River, the latest venture from Wander founder Jeremy Fisher, has today announced the close of a $10.4 million funding round from Founders Fund, .406, BoxGroup, Josh Kushner and Scooter Braun.
River is meant to rethink the way we consume content across the internet. The app pulls stories and content from across the entire internet, including from publishers, Twitter and other social media, etc. and organizes that content based on the topic.
For example, the confirmation hearings for Hon. Amy Coney Barrett were in my River feed this morning, with stories from a wide variety of publishers. River clips the story down to a headline, but gives users the ability to click through to the full text of the story. The app also prioritizes video content, giving users a chance to get more context on the story without clicking through at all.
What’s most interesting about River, however, is that there is no user account or profile, and no following. That means that the behavior of an individual user (or a phone, as Fisher calls it) will be the only influence on the content they’re served, rather than their social graph playing a role. According to PEW, 55% of U.S. adults get their news either “often” or “sometimes” from social media. The combination of the social graph with information consumption can cause echo chambers and social media has been a place where misinformation can proliferate quickly.
River serves up content from publishers and across the web without using account information, a social graph, or past browsing history, which allows those users to discover a broader range of perspectives. The more users get on the platform, the better it gets at serving them the content that’s relevant to them.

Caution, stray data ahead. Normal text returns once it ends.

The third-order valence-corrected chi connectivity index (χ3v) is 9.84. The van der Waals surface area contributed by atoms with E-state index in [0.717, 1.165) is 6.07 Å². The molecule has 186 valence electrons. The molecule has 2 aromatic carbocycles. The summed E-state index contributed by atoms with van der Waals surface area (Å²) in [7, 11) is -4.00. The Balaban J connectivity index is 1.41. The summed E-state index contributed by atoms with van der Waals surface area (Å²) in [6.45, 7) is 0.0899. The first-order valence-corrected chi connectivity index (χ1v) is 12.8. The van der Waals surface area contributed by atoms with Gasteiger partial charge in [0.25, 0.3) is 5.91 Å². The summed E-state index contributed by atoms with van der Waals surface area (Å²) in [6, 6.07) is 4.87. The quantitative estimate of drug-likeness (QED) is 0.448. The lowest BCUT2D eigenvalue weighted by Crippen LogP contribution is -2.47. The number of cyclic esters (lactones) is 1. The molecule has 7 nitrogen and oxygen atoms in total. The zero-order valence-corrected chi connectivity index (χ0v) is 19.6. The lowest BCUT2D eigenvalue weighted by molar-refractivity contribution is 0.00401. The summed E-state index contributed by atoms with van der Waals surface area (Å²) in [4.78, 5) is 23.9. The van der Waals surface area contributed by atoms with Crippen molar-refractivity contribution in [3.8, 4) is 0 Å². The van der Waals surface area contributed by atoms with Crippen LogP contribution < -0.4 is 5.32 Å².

Onboarding to River simply includes ticking boxes for categories that interest you and you’re off to the races.
Rather than understanding everything about the user, River tries to understand everything it can about the content itself.
“We look at things like: who published that content, whether they’re a professional or a regular consumer, whether they are part of an organization that’s a subsidiary of another organization, what placement in that publication do they typically get, how are they connected to other people, what are the topics that are in that tweet or that video or that article,” said Fisher. “We look at how all those things are related to one another.”
Fisher and his co-founders Lev Brie and Leland Maschmeyer had originally planned to launch River before the pandemic struck, with a variety of social sharing features. However, as the pandemic hit and protests in the wake of George Floyd’s murder grew into a global movement, the team realized that both consumption and content sharing were evolving rapidly.
This led the team to rethink the sharing features inside River and ultimately build a standalone, separate app called Overflow.
Overflow allows users to post a selfie video alongside news content out to other social networks. Overflow has an editorially selected feed of content from users, but users can also put their videos on their Instagram Stories or TikTok.
With $10 million+ in funding, River is not currently planning any specific revenue models.
The team is made up of 12 people and Fisher says that a third of the team is “diverse,” but declined to specify the breakdown by gender and/or ethnicity.
When asked what he learned from Wander that carries into River, he said that it’s about building a product that fits into the gaps of already established user behavior and keeping things as simple as possible.
“Often, you start with a really overdetermined product and an attitude that ‘more is more’,” said Fisher. “What I’ve learned over the years is that a product is the average of its features and not the sum of its features. Incremental things actually detract from the experience. You want every feature to be a ’10’.”